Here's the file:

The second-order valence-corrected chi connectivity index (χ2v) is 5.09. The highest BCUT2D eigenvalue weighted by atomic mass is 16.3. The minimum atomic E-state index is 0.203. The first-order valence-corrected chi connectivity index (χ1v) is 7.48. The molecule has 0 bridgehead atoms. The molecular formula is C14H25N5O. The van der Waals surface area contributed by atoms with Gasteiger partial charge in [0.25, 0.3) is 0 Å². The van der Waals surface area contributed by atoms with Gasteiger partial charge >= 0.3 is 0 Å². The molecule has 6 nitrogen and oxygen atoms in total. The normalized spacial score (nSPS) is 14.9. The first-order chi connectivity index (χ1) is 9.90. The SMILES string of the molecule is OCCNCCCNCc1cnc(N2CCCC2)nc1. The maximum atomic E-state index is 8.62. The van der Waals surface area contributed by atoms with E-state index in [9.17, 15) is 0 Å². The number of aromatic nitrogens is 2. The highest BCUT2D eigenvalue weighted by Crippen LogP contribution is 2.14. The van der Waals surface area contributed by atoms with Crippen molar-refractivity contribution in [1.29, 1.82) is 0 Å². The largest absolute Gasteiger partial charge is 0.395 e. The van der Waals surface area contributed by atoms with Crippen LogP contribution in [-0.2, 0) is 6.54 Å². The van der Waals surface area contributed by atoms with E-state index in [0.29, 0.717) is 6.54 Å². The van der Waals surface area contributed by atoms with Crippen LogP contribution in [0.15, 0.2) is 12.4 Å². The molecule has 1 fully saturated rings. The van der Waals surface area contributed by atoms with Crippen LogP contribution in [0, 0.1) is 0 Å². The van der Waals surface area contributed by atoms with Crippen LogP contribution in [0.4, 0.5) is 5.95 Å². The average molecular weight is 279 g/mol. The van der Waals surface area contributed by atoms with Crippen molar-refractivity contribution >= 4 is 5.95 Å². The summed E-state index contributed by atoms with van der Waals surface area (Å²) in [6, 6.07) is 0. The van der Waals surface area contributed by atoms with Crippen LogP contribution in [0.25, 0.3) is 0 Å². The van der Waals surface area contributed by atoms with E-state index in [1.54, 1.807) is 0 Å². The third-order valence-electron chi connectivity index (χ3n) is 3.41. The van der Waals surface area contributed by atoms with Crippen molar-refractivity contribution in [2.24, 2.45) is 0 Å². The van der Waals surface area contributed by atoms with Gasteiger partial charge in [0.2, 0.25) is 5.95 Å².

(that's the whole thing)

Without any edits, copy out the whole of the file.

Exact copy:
The second-order valence-corrected chi connectivity index (χ2v) is 5.09. The highest BCUT2D eigenvalue weighted by atomic mass is 16.3. The minimum atomic E-state index is 0.203. The first-order valence-corrected chi connectivity index (χ1v) is 7.48. The molecule has 0 bridgehead atoms. The molecular formula is C14H25N5O. The van der Waals surface area contributed by atoms with Gasteiger partial charge in [0.25, 0.3) is 0 Å². The van der Waals surface area contributed by atoms with Gasteiger partial charge >= 0.3 is 0 Å². The molecule has 6 nitrogen and oxygen atoms in total. The normalized spacial score (nSPS) is 14.9. The first-order chi connectivity index (χ1) is 9.90. The SMILES string of the molecule is OCCNCCCNCc1cnc(N2CCCC2)nc1. The maximum atomic E-state index is 8.62. The van der Waals surface area contributed by atoms with E-state index in [9.17, 15) is 0 Å². The number of aromatic nitrogens is 2. The highest BCUT2D eigenvalue weighted by Crippen LogP contribution is 2.14. The van der Waals surface area contributed by atoms with Crippen molar-refractivity contribution in [1.29, 1.82) is 0 Å². The largest absolute Gasteiger partial charge is 0.395 e. The van der Waals surface area contributed by atoms with Crippen LogP contribution in [-0.2, 0) is 6.54 Å². The van der Waals surface area contributed by atoms with E-state index in [0.29, 0.717) is 6.54 Å². The van der Waals surface area contributed by atoms with Crippen LogP contribution in [0.15, 0.2) is 12.4 Å². The molecule has 1 fully saturated rings. The van der Waals surface area contributed by atoms with Crippen LogP contribution in [0, 0.1) is 0 Å². The van der Waals surface area contributed by atoms with Crippen LogP contribution in [0.4, 0.5) is 5.95 Å². The average molecular weight is 279 g/mol. The van der Waals surface area contributed by atoms with Crippen molar-refractivity contribution >= 4 is 5.95 Å². The summed E-state index contributed by atoms with van der Waals surface area (Å²) in [6, 6.07) is 0. The van der Waals surface area contributed by atoms with Crippen LogP contribution in [0.25, 0.3) is 0 Å². The van der Waals surface area contributed by atoms with E-state index in [1.54, 1.807) is 0 Å². The third-order valence-electron chi connectivity index (χ3n) is 3.41. The van der Waals surface area contributed by atoms with Crippen molar-refractivity contribution in [2.24, 2.45) is 0 Å². The van der Waals surface area contributed by atoms with Gasteiger partial charge in [0.2, 0.25) is 5.95 Å².